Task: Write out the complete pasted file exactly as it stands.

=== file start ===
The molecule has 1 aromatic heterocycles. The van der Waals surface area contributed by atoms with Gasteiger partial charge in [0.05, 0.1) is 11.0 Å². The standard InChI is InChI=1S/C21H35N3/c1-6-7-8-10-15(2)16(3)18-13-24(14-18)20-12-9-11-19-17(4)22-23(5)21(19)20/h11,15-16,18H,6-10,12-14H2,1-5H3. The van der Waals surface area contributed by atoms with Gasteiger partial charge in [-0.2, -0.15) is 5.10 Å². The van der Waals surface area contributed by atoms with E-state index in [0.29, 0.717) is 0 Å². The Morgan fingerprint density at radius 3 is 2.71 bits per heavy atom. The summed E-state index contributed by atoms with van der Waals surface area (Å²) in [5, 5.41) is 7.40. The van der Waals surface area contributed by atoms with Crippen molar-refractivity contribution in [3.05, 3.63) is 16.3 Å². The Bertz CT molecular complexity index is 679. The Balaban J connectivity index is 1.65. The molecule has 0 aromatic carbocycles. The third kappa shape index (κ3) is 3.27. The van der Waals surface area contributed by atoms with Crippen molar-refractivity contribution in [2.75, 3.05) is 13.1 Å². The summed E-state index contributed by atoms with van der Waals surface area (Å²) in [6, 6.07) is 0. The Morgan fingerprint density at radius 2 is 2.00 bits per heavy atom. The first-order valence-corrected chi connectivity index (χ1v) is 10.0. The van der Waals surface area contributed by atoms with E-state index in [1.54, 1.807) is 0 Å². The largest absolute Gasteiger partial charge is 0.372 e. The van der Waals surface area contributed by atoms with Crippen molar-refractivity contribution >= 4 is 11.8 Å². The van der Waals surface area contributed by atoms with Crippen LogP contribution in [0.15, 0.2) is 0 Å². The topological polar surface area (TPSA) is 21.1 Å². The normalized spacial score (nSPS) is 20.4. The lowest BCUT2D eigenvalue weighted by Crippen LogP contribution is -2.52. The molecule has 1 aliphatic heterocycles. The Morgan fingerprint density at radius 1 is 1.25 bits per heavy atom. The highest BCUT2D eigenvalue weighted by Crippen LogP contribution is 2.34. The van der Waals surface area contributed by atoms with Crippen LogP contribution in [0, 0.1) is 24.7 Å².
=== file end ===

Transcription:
The molecule has 1 aromatic heterocycles. The van der Waals surface area contributed by atoms with Gasteiger partial charge in [0.05, 0.1) is 11.0 Å². The standard InChI is InChI=1S/C21H35N3/c1-6-7-8-10-15(2)16(3)18-13-24(14-18)20-12-9-11-19-17(4)22-23(5)21(19)20/h11,15-16,18H,6-10,12-14H2,1-5H3. The van der Waals surface area contributed by atoms with Gasteiger partial charge in [-0.2, -0.15) is 5.10 Å². The van der Waals surface area contributed by atoms with E-state index in [0.29, 0.717) is 0 Å². The Morgan fingerprint density at radius 3 is 2.71 bits per heavy atom. The summed E-state index contributed by atoms with van der Waals surface area (Å²) in [5, 5.41) is 7.40. The van der Waals surface area contributed by atoms with Crippen molar-refractivity contribution in [3.05, 3.63) is 16.3 Å². The Bertz CT molecular complexity index is 679. The Balaban J connectivity index is 1.65. The molecule has 0 aromatic carbocycles. The third kappa shape index (κ3) is 3.27. The van der Waals surface area contributed by atoms with Crippen molar-refractivity contribution in [2.75, 3.05) is 13.1 Å². The summed E-state index contributed by atoms with van der Waals surface area (Å²) in [6, 6.07) is 0. The Morgan fingerprint density at radius 2 is 2.00 bits per heavy atom. The first-order valence-corrected chi connectivity index (χ1v) is 10.0. The van der Waals surface area contributed by atoms with E-state index in [1.54, 1.807) is 0 Å². The largest absolute Gasteiger partial charge is 0.372 e. The van der Waals surface area contributed by atoms with Crippen molar-refractivity contribution >= 4 is 11.8 Å². The van der Waals surface area contributed by atoms with Crippen LogP contribution in [0.15, 0.2) is 0 Å². The topological polar surface area (TPSA) is 21.1 Å². The normalized spacial score (nSPS) is 20.4. The lowest BCUT2D eigenvalue weighted by Crippen LogP contribution is -2.52. The molecule has 1 aliphatic heterocycles. The Morgan fingerprint density at radius 1 is 1.25 bits per heavy atom. The highest BCUT2D eigenvalue weighted by Crippen LogP contribution is 2.34. The van der Waals surface area contributed by atoms with Crippen LogP contribution in [0, 0.1) is 24.7 Å².